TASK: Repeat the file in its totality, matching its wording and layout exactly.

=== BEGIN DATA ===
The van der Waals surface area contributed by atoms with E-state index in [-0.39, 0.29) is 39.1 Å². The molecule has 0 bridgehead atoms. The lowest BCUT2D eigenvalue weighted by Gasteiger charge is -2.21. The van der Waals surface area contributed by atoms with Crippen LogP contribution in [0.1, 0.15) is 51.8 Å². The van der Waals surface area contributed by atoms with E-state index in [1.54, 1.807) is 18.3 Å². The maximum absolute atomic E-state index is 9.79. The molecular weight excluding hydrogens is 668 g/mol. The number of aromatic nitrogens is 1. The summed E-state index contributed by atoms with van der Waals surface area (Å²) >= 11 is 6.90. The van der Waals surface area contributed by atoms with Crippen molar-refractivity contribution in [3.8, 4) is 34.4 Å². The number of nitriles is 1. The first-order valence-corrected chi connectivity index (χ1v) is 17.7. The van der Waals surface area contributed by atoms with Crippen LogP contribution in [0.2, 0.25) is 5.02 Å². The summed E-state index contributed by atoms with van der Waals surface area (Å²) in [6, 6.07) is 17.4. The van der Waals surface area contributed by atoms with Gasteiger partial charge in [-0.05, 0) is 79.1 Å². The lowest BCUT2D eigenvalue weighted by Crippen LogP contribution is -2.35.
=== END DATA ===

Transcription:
The van der Waals surface area contributed by atoms with E-state index in [-0.39, 0.29) is 39.1 Å². The molecule has 0 bridgehead atoms. The lowest BCUT2D eigenvalue weighted by Gasteiger charge is -2.21. The van der Waals surface area contributed by atoms with Crippen LogP contribution in [0.1, 0.15) is 51.8 Å². The van der Waals surface area contributed by atoms with E-state index in [1.54, 1.807) is 18.3 Å². The maximum absolute atomic E-state index is 9.79. The molecular weight excluding hydrogens is 668 g/mol. The number of aromatic nitrogens is 1. The summed E-state index contributed by atoms with van der Waals surface area (Å²) >= 11 is 6.90. The van der Waals surface area contributed by atoms with Crippen molar-refractivity contribution in [3.8, 4) is 34.4 Å². The number of nitriles is 1. The first-order valence-corrected chi connectivity index (χ1v) is 17.7. The van der Waals surface area contributed by atoms with Crippen LogP contribution in [0.2, 0.25) is 5.02 Å². The summed E-state index contributed by atoms with van der Waals surface area (Å²) in [6, 6.07) is 17.4. The van der Waals surface area contributed by atoms with Gasteiger partial charge in [-0.05, 0) is 79.1 Å². The lowest BCUT2D eigenvalue weighted by Crippen LogP contribution is -2.35.